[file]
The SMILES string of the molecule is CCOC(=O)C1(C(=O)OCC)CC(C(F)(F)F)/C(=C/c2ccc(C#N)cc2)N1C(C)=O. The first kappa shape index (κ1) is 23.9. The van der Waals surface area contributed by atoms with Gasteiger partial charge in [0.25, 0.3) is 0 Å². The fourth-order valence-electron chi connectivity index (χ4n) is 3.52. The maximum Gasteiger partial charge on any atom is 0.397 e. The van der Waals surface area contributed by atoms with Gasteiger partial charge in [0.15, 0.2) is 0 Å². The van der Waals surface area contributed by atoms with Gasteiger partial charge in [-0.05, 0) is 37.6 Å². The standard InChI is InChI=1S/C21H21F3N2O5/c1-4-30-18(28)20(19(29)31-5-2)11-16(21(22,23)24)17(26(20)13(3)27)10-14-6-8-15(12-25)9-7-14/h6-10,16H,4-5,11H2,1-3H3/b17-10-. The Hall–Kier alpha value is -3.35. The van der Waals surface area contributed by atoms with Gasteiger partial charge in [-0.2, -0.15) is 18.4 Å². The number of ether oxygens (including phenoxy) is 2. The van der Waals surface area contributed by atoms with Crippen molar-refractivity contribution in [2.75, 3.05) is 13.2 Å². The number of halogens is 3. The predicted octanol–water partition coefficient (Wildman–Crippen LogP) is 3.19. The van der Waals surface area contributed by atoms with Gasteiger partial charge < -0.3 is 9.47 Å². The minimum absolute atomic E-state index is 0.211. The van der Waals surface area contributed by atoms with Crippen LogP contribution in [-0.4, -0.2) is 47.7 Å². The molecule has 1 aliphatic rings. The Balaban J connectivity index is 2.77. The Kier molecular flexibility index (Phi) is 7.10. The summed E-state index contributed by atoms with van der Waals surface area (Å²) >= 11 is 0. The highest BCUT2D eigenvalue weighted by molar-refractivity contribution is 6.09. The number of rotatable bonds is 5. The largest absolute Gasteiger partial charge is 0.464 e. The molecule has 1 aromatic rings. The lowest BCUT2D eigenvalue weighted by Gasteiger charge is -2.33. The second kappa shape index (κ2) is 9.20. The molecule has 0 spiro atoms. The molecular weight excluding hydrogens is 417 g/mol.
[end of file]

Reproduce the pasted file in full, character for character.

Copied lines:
The SMILES string of the molecule is CCOC(=O)C1(C(=O)OCC)CC(C(F)(F)F)/C(=C/c2ccc(C#N)cc2)N1C(C)=O. The first kappa shape index (κ1) is 23.9. The van der Waals surface area contributed by atoms with Gasteiger partial charge in [0.25, 0.3) is 0 Å². The fourth-order valence-electron chi connectivity index (χ4n) is 3.52. The maximum Gasteiger partial charge on any atom is 0.397 e. The van der Waals surface area contributed by atoms with Gasteiger partial charge in [0.15, 0.2) is 0 Å². The van der Waals surface area contributed by atoms with Gasteiger partial charge in [-0.05, 0) is 37.6 Å². The standard InChI is InChI=1S/C21H21F3N2O5/c1-4-30-18(28)20(19(29)31-5-2)11-16(21(22,23)24)17(26(20)13(3)27)10-14-6-8-15(12-25)9-7-14/h6-10,16H,4-5,11H2,1-3H3/b17-10-. The Hall–Kier alpha value is -3.35. The van der Waals surface area contributed by atoms with Gasteiger partial charge in [-0.2, -0.15) is 18.4 Å². The number of ether oxygens (including phenoxy) is 2. The van der Waals surface area contributed by atoms with Crippen molar-refractivity contribution in [2.75, 3.05) is 13.2 Å². The number of halogens is 3. The predicted octanol–water partition coefficient (Wildman–Crippen LogP) is 3.19. The van der Waals surface area contributed by atoms with Gasteiger partial charge < -0.3 is 9.47 Å². The minimum absolute atomic E-state index is 0.211. The van der Waals surface area contributed by atoms with Crippen LogP contribution in [-0.4, -0.2) is 47.7 Å². The molecule has 1 aliphatic rings. The Balaban J connectivity index is 2.77. The Kier molecular flexibility index (Phi) is 7.10. The summed E-state index contributed by atoms with van der Waals surface area (Å²) >= 11 is 0. The highest BCUT2D eigenvalue weighted by molar-refractivity contribution is 6.09. The number of rotatable bonds is 5. The largest absolute Gasteiger partial charge is 0.464 e. The molecule has 1 aromatic rings. The lowest BCUT2D eigenvalue weighted by Gasteiger charge is -2.33. The second kappa shape index (κ2) is 9.20. The molecule has 0 spiro atoms. The molecular weight excluding hydrogens is 417 g/mol.